We can’t read the future, but we can prepare for it by creating buildings that are flexible by design and adaptable by construction.
Architects and engineers are designing tomorrow’s buildings using yesterday’s ideas. Are our offices, homes and civic infrastructure fit for the future? Colleagues at Mott MacDonald fear not, so in February we got a dozen experts in climate resilience, structural engineering, urban planning, building services and architecture together to ask: what should buildings look like in 2050?
To us, the link between increasing carbon emissions and global warming is clear and unequivocal. The UK building of tomorrow will experience hotter, drier summers, wetter winters and stronger winds; many will be at risk from more frequent and intense flooding. Meanwhile, we’re seeing a digital revolution taking place against a backdrop of population growth coupled with resource scarcity and economic constraint. There is a moral duty on us all to clamp down on waste and maximise value from our buildings, particularly in cities where space is often limited.
Buildings in 2050 will need to be adaptable to suit multiple uses. There’s already a rise in multifunctional and live/work spaces; for instance we’re now seeing a variant on ‘Airbnb’ – a web-enabled hospitality industry game-changer whereby people can rent out rooms to people who would normally stay in a hotel: People are now starting to rent out desk space, so one person’s home becomes another’s office. Many office buildings have areas that can be partitioned, turning them from intimate workspaces into conference rooms. Sports and entertainment venues have been pursuing multifunctionality for some time to create seven days a week community hubs and maximise return on investment by ‘sweating the asset’. In future a school by day might become a clinic by night. How much further can we extend that thinking? Like much in the future, potential new uses can’t be imagined let alone foreseen – but we can be sure that today’s conventions aren’t a reliable predictor.
Changes to hourly and daily uses require designs that are highly flexible. And that flexibility should encompass the option to entirely reconfigure buildings to meet longer-term changes in need and use. The current norm is to create permanent spatial layouts which are non-specific and therefore flexible in their use, but alternative thinking is driving designs towards modular structures that can be expanded or reduced in size, opened up into large spaces or portioned into smaller ones, strengthened to take greater loads, or ‘lightened’ if use and loading is decreased.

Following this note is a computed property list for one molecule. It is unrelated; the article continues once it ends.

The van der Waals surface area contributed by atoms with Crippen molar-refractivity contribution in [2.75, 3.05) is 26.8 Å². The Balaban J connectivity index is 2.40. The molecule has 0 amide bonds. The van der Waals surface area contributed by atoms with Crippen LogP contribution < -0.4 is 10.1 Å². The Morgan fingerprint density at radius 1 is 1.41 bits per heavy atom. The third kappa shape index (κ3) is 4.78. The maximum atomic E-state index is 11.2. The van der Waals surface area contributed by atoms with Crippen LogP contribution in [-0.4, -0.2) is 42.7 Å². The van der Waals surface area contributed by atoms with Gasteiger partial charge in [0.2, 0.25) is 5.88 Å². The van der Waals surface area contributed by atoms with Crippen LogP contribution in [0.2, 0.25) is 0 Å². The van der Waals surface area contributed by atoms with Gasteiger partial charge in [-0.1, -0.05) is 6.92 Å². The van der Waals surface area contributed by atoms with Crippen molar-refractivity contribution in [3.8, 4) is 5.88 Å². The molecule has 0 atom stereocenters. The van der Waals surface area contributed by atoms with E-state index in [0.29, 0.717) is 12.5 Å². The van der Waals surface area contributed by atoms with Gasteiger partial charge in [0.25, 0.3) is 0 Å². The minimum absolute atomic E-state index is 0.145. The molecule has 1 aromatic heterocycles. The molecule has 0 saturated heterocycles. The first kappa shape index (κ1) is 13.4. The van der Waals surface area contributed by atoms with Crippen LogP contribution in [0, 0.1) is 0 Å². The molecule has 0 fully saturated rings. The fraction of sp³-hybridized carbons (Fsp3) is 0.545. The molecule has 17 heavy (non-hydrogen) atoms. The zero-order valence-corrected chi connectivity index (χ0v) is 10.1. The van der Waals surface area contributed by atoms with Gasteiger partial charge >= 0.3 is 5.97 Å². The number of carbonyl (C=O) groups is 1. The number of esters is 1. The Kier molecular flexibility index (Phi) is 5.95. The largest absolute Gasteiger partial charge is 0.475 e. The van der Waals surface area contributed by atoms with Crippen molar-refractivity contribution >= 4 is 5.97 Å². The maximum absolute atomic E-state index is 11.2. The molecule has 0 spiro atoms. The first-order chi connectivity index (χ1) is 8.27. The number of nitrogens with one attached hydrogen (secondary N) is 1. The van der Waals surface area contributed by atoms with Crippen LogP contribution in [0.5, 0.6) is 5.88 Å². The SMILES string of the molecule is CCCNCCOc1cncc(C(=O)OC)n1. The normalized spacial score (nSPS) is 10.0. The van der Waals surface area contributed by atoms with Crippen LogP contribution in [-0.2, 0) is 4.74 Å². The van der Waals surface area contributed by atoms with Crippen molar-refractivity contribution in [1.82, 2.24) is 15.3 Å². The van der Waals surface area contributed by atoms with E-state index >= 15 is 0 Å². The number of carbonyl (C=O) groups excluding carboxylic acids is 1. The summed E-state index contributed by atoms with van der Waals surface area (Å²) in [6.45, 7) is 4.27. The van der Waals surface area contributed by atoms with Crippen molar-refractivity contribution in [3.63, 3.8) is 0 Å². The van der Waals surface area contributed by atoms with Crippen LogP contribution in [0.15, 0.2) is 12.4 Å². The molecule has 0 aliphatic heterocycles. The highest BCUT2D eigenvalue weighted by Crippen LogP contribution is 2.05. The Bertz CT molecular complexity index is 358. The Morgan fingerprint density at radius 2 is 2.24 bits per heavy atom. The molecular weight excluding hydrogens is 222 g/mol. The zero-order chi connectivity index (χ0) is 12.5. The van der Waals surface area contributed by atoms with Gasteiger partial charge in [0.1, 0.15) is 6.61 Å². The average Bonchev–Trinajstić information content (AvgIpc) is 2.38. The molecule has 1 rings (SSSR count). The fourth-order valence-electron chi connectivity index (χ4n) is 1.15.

For real sustainability, buildings might be designed as if they are temporary structures. Not only would designing with a ‘temporary mindset’ make it easier to adapt to unforeseeable changes in social and economic need, but with surprisingly large numbers of new developments being ‘caught out’ by climate change, a flexible approach to designing and constructing would enable buildings to be relocated or adapted in the face of persistent environmental risks.
Could the value of a building be based on its ability to adapt, rather than on its land and material value? BIM design is enabling modular ‘catalogue-based’ design that benefits from standardisation, while also allowing the kit of parts to be assembled in many different ways to meet diverse physical needs and client objectives. This would also facilitate full reuse of parts at the end of a building’s useful life. They would be efficient structures that could be dismantled and either rebuilt or reconfigured in new locations, or ‘returned to stock’ allowing individual parts to be incorporated alongside new modules, for new purposes. There could be bonus points in the planning approvals process for specifying an already-used structure.
And designing for disassembly and reuse would create demand for new construction industry skills, logistics and supply chain services, supporting new employment.
To some extent, such buildings already exist and the London 2012 Olympics showcased a number of them. The shooting events venue at the Royal Artillery Barracks in Woolwich, for example, was designed and built using an efficient, demountable and reusable modular steel structure clad with 100% recyclable PVC inner and outer skins. The structure used standard steel trusses that are widely available for hire – they had previously been used by Madonna on her ‘Sweet and Sticky’ tour – and were returned to hire after the Games.
By 2050, the continuing development and use of BIM will allow material properties and the loading history of every component in a building to be documented, to inform reuse options. Instrumentation used to monitor these members could also provide intelligence on condition over time, allowing for preventative maintenance or replacement – perhaps automated asset management will e-order, or commission a 3D-printed replacement part.
Buildings of the future won’t end up on the scrap heap… there won’t be a scrap heap! Zero carbon is today’s design. Tomorrow’s buildings will not only need to incorporate renewable power generation to ensure they are net contributors to the grid. Add in renewable materials such as sustainably sourced timber and the mix gets more interesting still.
To meet social, environmental and economic needs of 30 years hence, our buildings of the future must embrace all of these ideas. And we should be designing them today.